Academic journal article NACTA Journal

Research and Education Priorities in Agriculture, Forestry and Energy to Achieve the 25×'25 Renewable Energy Vision1

Academic journal article NACTA Journal

Research and Education Priorities in Agriculture, Forestry and Energy to Achieve the 25×'25 Renewable Energy Vision1

Article excerpt

Abstract

This paper lists the high priority research and education foci, as identified by a variety of public and private sector scientists who provided input, in order to achieve the vision, that "by 2025, America's farms, ranches and forests will provide 25% of the total energy consumed in the United States, while continuing to provide safe, abundant and affordable food, feed and fiber."

The benefits of renewable energy are many: water, geothermal, wind and solar energy conversion contribute to reduced atmospheric carbon, biomass conversion to transportation fuels enhances national security by reducing dependence on imported petroleum, and all contribute to the economic vitality of rural America. The priorities reflect that scientists recognize major logistic challenges, especially linking energy source to locations and patterns of energy consumption, and the massive biomass requirement for significant production of transportation fuel.

Highest research priorities include modeling of systems to mesh variable wind and solar generated electricity with other sources; assessing the relative efficiencies of multiple biological and thermochemical technologies in yielding consumable energy forms (ethanol, biodiesel, gasoline, syn-gas, bio-oil, or other biofuels); increasing per acre biomass yields and the processing efficiency traits of grasses, woody species, and grains while holding neutral or enhancing impacts on soil, water and the environment; and modeling systems for efficient handling of the biomass volume.

Highest education priorities include insuring that faculty are equipped to transmit cutting edge knowledge to the next generation of scientists, professionals and business leaders, curriculum development, and aggressive extension education that conveys knowledge and research output to policy leaders, conversion industry workers, biomass producers and the general public.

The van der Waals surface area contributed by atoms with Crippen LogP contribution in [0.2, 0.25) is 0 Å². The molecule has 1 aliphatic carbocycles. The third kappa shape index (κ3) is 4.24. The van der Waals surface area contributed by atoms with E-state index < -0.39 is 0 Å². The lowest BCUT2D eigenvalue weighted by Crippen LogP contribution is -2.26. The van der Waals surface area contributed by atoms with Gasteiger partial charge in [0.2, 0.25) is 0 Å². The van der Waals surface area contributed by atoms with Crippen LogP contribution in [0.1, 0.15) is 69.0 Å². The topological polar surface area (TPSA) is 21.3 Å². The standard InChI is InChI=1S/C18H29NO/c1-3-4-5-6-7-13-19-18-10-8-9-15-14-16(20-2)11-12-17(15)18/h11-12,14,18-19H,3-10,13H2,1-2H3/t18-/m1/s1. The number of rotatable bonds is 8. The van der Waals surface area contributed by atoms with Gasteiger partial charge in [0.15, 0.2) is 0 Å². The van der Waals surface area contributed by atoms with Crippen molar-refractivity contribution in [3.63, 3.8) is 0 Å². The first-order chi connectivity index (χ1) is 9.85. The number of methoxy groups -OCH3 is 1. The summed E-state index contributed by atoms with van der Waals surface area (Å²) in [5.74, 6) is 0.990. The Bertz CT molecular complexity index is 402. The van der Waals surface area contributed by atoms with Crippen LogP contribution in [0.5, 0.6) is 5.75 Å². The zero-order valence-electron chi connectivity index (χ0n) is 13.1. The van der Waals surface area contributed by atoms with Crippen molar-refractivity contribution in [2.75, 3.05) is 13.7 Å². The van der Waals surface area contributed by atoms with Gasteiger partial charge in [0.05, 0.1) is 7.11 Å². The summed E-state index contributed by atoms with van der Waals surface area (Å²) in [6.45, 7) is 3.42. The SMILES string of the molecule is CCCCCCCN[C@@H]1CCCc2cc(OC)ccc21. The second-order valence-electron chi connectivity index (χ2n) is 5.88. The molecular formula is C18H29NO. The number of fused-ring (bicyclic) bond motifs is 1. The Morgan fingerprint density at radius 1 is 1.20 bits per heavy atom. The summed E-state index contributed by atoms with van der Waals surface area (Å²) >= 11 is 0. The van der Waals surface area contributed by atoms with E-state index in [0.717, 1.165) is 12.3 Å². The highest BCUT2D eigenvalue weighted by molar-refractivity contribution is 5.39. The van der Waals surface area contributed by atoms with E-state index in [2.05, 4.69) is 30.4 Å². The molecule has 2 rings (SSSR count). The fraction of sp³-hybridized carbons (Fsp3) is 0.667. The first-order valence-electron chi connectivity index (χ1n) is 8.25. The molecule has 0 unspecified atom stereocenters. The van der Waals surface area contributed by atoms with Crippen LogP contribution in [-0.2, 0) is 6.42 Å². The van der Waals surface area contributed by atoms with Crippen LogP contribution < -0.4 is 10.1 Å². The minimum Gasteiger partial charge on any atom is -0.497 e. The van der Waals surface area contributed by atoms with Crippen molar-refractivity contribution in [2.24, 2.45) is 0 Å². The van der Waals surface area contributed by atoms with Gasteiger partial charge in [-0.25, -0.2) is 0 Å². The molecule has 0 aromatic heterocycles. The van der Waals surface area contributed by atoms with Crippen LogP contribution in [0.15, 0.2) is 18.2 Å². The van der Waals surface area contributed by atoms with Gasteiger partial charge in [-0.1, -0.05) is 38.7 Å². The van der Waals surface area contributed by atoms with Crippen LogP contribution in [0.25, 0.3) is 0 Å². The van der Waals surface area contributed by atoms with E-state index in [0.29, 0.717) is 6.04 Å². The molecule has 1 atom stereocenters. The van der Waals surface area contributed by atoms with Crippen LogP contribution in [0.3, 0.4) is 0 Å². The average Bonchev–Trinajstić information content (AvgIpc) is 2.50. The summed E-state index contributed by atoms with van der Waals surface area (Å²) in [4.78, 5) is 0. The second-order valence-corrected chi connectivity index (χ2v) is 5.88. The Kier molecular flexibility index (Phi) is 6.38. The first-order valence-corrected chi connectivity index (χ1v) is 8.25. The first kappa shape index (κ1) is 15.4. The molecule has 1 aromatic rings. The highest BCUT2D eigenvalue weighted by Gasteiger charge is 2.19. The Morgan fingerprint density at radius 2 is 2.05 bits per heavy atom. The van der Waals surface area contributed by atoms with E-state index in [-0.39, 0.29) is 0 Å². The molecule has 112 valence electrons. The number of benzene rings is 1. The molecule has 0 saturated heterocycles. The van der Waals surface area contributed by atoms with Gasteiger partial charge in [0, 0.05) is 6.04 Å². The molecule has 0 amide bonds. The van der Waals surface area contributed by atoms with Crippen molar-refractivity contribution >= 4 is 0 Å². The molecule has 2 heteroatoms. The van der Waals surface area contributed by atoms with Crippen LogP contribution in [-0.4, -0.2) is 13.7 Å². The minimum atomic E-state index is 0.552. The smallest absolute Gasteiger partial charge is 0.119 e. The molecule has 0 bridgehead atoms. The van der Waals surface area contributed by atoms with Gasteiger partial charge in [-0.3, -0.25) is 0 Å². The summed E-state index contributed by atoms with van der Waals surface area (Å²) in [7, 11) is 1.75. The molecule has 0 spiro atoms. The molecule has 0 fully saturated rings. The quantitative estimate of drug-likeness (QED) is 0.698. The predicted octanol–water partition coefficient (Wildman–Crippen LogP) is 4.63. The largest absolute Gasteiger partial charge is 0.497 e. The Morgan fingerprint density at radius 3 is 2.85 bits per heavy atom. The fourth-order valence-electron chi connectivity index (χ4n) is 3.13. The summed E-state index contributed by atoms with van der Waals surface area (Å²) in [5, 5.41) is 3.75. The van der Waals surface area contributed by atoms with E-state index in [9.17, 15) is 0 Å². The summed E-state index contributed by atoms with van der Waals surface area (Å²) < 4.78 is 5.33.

The paper recommends that national and state policy makers fund and encourage this research and education and that university and federal agency leadership increasingly focus resources and staff on the listed priorities.

Introduction

The current energy situation presents the United States and the world with both challenges and opportunities, especially for the U.S. agriculture and forestry sectors. It is evident these sectors can make a major contribution to reducing U.S. dependence on imported and fossil energy sources and, in so doing, enhance the country's economic security, move toward atmospheric carbon balance and bring more economic activity to much of rural America. Energy markets - including transportation fuels, electricity, and natural gas - are growing, and global competition for energy resources will only increase.

The greatness of the United States has always been its ability to cultivate human ingenuity and apply it to developing new technologies that will enhance the human condition. The agricultural and forestry sectors are prime examples of this greatness. Advances in plant and animal sciences have led to ever increasing production, resulting in more abundant and affordable food and other products. Though less dramatic, there have been parallel advances in the knowledge base for maintaining and enhancing soil and water quality and decreasing energy consumption per unit yield.

A 28-member steering committee of agriculture and forestry leaders has advanced the vision, "By the year 2025, America's farms, ranches and forests will provide 25% of the total energy consumed in the United States, while continuing to provide safe, abundant and affordable food, feed, and fiber." Rural land not only provides biomass for transportation and other fuels, the rural land is where much of the solar and wind energy capture will occur. Unstated in this vision, but assumed as a basic premise for achieving it, is that the natural resource base (soil, water, and biological diversity) and atmospheric environment can and will be preserved or enhanced in the process. …

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